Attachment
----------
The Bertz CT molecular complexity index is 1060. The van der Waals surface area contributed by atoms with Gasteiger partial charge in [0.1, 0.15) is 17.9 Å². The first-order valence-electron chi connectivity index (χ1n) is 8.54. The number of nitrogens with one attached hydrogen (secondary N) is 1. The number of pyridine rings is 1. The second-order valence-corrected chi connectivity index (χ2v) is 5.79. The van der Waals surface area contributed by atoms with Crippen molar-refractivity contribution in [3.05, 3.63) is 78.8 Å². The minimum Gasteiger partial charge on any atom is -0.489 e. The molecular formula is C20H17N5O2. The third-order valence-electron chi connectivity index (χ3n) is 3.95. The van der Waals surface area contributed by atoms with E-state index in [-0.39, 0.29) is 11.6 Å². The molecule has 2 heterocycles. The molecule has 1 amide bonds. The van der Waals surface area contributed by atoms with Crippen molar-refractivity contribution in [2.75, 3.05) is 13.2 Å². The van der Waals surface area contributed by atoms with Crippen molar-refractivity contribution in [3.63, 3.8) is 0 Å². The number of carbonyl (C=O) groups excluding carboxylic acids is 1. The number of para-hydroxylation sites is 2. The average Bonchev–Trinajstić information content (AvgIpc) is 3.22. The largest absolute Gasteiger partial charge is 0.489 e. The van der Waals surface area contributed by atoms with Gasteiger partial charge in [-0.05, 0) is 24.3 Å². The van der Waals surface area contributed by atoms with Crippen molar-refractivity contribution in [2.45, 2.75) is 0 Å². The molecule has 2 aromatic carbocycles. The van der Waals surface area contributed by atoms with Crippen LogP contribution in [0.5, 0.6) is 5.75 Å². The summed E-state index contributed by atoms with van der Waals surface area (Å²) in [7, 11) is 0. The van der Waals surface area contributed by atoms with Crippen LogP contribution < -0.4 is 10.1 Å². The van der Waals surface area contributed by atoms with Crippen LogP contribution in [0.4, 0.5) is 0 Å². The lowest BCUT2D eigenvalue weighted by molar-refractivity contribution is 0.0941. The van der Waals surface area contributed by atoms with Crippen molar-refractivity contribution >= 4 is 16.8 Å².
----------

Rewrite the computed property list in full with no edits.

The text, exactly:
The Bertz CT molecular complexity index is 1060. The van der Waals surface area contributed by atoms with Gasteiger partial charge in [0.1, 0.15) is 17.9 Å². The first-order valence-electron chi connectivity index (χ1n) is 8.54. The number of nitrogens with one attached hydrogen (secondary N) is 1. The number of pyridine rings is 1. The second-order valence-corrected chi connectivity index (χ2v) is 5.79. The van der Waals surface area contributed by atoms with Crippen molar-refractivity contribution in [3.05, 3.63) is 78.8 Å². The minimum Gasteiger partial charge on any atom is -0.489 e. The molecular formula is C20H17N5O2. The third-order valence-electron chi connectivity index (χ3n) is 3.95. The van der Waals surface area contributed by atoms with E-state index in [-0.39, 0.29) is 11.6 Å². The molecule has 2 heterocycles. The molecule has 1 amide bonds. The van der Waals surface area contributed by atoms with Crippen molar-refractivity contribution in [2.75, 3.05) is 13.2 Å². The van der Waals surface area contributed by atoms with Crippen molar-refractivity contribution in [3.63, 3.8) is 0 Å². The number of carbonyl (C=O) groups excluding carboxylic acids is 1. The number of para-hydroxylation sites is 2. The average Bonchev–Trinajstić information content (AvgIpc) is 3.22. The largest absolute Gasteiger partial charge is 0.489 e. The van der Waals surface area contributed by atoms with Gasteiger partial charge in [-0.05, 0) is 24.3 Å². The van der Waals surface area contributed by atoms with Crippen molar-refractivity contribution in [2.45, 2.75) is 0 Å². The molecule has 2 aromatic carbocycles. The van der Waals surface area contributed by atoms with Crippen LogP contribution in [0.5, 0.6) is 5.75 Å². The summed E-state index contributed by atoms with van der Waals surface area (Å²) in [7, 11) is 0. The van der Waals surface area contributed by atoms with Crippen LogP contribution < -0.4 is 10.1 Å². The van der Waals surface area contributed by atoms with Crippen LogP contribution in [0.4, 0.5) is 0 Å². The lowest BCUT2D eigenvalue weighted by molar-refractivity contribution is 0.0941. The van der Waals surface area contributed by atoms with Crippen molar-refractivity contribution >= 4 is 16.8 Å².